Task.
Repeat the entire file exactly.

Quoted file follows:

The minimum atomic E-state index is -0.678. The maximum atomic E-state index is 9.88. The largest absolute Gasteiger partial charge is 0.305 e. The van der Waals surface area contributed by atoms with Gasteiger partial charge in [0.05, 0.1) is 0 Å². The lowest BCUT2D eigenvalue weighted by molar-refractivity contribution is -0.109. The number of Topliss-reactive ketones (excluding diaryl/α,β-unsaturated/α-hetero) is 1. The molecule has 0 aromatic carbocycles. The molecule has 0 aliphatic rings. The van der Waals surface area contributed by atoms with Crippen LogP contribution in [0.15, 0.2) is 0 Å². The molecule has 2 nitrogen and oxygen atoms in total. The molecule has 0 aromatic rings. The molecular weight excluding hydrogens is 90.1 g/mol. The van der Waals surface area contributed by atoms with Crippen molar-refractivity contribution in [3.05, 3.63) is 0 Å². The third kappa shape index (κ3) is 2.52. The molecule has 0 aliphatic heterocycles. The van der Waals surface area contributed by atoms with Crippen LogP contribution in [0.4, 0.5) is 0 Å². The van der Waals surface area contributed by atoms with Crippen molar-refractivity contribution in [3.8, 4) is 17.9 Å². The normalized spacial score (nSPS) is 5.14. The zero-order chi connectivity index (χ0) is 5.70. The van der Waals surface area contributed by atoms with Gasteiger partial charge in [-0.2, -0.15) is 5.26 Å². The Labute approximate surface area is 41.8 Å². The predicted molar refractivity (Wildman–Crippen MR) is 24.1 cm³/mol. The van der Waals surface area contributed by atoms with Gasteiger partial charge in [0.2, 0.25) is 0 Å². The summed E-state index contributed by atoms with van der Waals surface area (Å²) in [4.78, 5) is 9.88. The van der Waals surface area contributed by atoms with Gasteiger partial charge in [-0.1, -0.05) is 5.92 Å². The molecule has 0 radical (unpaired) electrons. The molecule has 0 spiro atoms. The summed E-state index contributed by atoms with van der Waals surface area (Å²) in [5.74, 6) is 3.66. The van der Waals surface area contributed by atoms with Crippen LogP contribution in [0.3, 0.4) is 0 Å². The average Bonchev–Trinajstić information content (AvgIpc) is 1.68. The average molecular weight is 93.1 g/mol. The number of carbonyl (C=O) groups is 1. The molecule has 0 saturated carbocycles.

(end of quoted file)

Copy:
The minimum atomic E-state index is -0.678. The maximum atomic E-state index is 9.88. The largest absolute Gasteiger partial charge is 0.305 e. The van der Waals surface area contributed by atoms with Gasteiger partial charge in [0.05, 0.1) is 0 Å². The lowest BCUT2D eigenvalue weighted by molar-refractivity contribution is -0.109. The number of Topliss-reactive ketones (excluding diaryl/α,β-unsaturated/α-hetero) is 1. The molecule has 0 aromatic carbocycles. The molecule has 0 aliphatic rings. The van der Waals surface area contributed by atoms with Crippen LogP contribution in [0.15, 0.2) is 0 Å². The molecule has 2 nitrogen and oxygen atoms in total. The molecule has 0 aromatic rings. The molecular weight excluding hydrogens is 90.1 g/mol. The van der Waals surface area contributed by atoms with Crippen molar-refractivity contribution in [3.05, 3.63) is 0 Å². The third kappa shape index (κ3) is 2.52. The molecule has 0 aliphatic heterocycles. The van der Waals surface area contributed by atoms with Crippen LogP contribution in [0.4, 0.5) is 0 Å². The van der Waals surface area contributed by atoms with Crippen molar-refractivity contribution in [3.8, 4) is 17.9 Å². The normalized spacial score (nSPS) is 5.14. The zero-order chi connectivity index (χ0) is 5.70. The van der Waals surface area contributed by atoms with Gasteiger partial charge in [-0.2, -0.15) is 5.26 Å². The Labute approximate surface area is 41.8 Å². The predicted molar refractivity (Wildman–Crippen MR) is 24.1 cm³/mol. The van der Waals surface area contributed by atoms with Gasteiger partial charge in [0.2, 0.25) is 0 Å². The summed E-state index contributed by atoms with van der Waals surface area (Å²) in [4.78, 5) is 9.88. The van der Waals surface area contributed by atoms with Gasteiger partial charge in [-0.1, -0.05) is 5.92 Å². The molecule has 0 radical (unpaired) electrons. The molecule has 0 spiro atoms. The summed E-state index contributed by atoms with van der Waals surface area (Å²) in [5.74, 6) is 3.66. The van der Waals surface area contributed by atoms with Crippen LogP contribution in [0.3, 0.4) is 0 Å². The average Bonchev–Trinajstić information content (AvgIpc) is 1.68. The average molecular weight is 93.1 g/mol. The number of carbonyl (C=O) groups is 1. The molecule has 0 saturated carbocycles.